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UBC Theses and Dissertations

Differentially detected MSK and GMSK modulation schemes in CCI channels for mobile cellular telecommunication systems Shin, Soon Sun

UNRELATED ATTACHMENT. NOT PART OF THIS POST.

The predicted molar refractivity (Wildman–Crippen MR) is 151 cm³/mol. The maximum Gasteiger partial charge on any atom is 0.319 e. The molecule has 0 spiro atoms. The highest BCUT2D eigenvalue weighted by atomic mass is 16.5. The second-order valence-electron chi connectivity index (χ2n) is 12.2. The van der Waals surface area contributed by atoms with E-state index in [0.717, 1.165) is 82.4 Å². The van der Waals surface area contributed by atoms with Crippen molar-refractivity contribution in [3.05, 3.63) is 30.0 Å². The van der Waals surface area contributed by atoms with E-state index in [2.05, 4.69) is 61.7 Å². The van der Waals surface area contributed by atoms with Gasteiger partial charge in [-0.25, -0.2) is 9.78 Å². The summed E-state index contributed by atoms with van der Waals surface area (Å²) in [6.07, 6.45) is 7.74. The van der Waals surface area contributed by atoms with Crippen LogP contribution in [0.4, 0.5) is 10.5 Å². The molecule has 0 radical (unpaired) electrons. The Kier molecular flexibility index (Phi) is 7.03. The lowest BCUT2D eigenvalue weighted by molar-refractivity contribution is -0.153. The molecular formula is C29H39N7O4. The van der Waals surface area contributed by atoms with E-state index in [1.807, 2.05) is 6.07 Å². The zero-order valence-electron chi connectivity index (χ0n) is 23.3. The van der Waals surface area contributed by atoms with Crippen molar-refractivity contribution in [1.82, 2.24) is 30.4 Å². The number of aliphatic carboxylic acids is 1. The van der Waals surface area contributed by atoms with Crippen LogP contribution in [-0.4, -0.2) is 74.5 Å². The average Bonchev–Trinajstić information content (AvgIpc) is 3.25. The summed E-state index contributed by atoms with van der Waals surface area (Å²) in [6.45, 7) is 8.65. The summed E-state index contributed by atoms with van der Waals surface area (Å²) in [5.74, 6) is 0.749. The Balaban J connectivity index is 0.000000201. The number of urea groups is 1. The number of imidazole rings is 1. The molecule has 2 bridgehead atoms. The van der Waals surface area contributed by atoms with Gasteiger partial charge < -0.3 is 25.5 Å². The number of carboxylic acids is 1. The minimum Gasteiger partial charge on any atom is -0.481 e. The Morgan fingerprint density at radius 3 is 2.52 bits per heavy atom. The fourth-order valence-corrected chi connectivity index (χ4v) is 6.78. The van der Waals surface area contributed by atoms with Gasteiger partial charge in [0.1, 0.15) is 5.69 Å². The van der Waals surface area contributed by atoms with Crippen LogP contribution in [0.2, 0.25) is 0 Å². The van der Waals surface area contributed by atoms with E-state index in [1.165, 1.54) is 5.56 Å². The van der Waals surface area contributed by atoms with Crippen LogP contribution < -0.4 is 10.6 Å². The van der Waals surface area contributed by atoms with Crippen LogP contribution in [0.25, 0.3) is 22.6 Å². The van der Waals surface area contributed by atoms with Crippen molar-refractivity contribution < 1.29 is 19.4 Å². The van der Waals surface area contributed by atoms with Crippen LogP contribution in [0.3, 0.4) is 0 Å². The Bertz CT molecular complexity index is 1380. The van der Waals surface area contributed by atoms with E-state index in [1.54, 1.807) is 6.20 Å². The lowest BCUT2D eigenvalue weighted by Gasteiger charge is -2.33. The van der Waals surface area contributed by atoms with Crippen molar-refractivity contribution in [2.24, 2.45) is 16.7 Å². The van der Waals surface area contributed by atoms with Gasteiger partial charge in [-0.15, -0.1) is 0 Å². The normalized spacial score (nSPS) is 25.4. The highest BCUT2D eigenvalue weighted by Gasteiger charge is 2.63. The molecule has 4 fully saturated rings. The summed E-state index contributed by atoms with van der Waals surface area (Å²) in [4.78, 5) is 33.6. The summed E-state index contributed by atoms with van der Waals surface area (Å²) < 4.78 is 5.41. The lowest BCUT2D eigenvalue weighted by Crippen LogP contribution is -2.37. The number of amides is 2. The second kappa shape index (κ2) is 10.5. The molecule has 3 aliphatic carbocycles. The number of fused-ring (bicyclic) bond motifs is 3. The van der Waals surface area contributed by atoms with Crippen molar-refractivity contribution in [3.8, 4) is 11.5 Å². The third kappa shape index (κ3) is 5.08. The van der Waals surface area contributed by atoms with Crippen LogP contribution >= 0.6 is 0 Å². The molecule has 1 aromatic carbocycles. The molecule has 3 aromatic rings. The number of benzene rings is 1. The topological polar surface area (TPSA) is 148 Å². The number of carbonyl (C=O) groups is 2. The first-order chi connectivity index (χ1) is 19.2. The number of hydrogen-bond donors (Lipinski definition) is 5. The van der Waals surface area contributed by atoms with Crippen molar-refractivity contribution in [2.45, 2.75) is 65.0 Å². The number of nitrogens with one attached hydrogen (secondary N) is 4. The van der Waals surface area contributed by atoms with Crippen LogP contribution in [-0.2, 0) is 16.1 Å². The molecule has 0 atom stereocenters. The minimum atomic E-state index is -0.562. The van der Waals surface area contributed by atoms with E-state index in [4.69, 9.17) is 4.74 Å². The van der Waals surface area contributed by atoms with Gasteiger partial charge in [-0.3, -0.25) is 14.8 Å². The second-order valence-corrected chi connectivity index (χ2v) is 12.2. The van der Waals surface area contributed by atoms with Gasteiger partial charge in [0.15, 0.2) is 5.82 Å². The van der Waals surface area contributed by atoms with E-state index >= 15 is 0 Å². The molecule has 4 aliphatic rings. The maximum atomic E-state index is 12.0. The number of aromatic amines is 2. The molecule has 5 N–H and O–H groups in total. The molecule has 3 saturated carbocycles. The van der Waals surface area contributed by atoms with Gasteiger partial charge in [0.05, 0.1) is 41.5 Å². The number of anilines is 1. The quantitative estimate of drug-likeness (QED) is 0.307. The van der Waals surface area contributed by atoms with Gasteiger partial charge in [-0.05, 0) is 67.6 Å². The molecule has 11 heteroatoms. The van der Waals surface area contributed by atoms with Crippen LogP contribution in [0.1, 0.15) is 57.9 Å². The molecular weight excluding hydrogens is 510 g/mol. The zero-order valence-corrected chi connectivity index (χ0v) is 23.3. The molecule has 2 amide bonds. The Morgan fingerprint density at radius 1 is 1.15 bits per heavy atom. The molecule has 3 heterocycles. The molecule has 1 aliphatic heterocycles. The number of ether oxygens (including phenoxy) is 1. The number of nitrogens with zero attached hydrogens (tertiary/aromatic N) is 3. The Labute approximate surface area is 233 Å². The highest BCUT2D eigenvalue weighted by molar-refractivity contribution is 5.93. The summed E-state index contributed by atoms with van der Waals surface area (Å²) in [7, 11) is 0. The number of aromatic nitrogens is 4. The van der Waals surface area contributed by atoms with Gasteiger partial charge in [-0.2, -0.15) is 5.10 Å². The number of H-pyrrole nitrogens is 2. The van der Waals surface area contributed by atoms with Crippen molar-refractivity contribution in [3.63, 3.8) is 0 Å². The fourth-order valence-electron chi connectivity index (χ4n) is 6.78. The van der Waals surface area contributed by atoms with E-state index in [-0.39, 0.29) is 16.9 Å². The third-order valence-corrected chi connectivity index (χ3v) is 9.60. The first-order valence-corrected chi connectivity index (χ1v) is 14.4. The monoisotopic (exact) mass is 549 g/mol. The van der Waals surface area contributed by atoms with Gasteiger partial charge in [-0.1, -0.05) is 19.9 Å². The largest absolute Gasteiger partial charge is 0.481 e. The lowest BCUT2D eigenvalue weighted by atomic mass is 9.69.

Continuous Phase Modulation (CPM) has come under close scrutiny for the last decade because of its excellent spectral properties and power efficiency. The thesis looks into two popular members — Minimum Shift Keying (MSK) and Gaussian Minimum Shift Keying (GMSK). The latter has been adopted as the standard transmission for the Pan-European all-digital mobile cellular network. The first part of the thesis deals with the problem of analyzing and evaluating the performance of differentially detected Minimum Shift Keying (MSK) signals in the presence of additive Gaussian noise and Co-Channel Interference (CCI). For CCI, a general model is considered, which additively perturbs the transmitted signals and consists of an arbitrary number of statistically independent interferers that also employ MSK signals. The performance analysis is based upon the derivation of the phase angle distribution of the received corrupted signal. By employing a Fourier-Bessel series expansion technique, it was possible to analytically evaluate very efficiently and accurately the performance of such systems. Various bit error rate (BER) performance evaluation results are presented as a function of the Signal-to-Noise Ratio (SNR) with the Carrier-to-interference (C/I) ratio and the number of interferers as parameters. The asymptotic case where the number of interferers approaches infinity is also investigated. Some of the analytical BER performance evaluation results were also verified by means of computer simulation. In the second part of the thesis, the performance of conventional and decisionfeedback differential detection receivers for GMSK signals transmitted in the presence of CCI and AWGN is evaluated by means of computer simulation. Again for the interference, a general model is adopted, which includes N statistically independent static as well as Rayleigh-faded CCI. Various BER performance evaluation results have indicated that the decision-feedback receivers under investigation perform better as compared to other conventional receiver structures such as 1- or 2-bit differential detectors. Especially significant BER improvements have been obtained for the static CCI channel. For example, it was found that with C/I = 14 dB, the performance of a 2-bit decision feedback differential receiver outperforms a conventional 2-bit differential detector by more than 14 dB (at a BER of 10-³). For CCI with fading, there is less improvement: they result mainly in error floor reductions of about half an order of magnitude. By comparing the performance of static and faded CCI, it was found that for a given C/I, the performance of the former would depend on the number of interferers whereas this is not the case for the latter.

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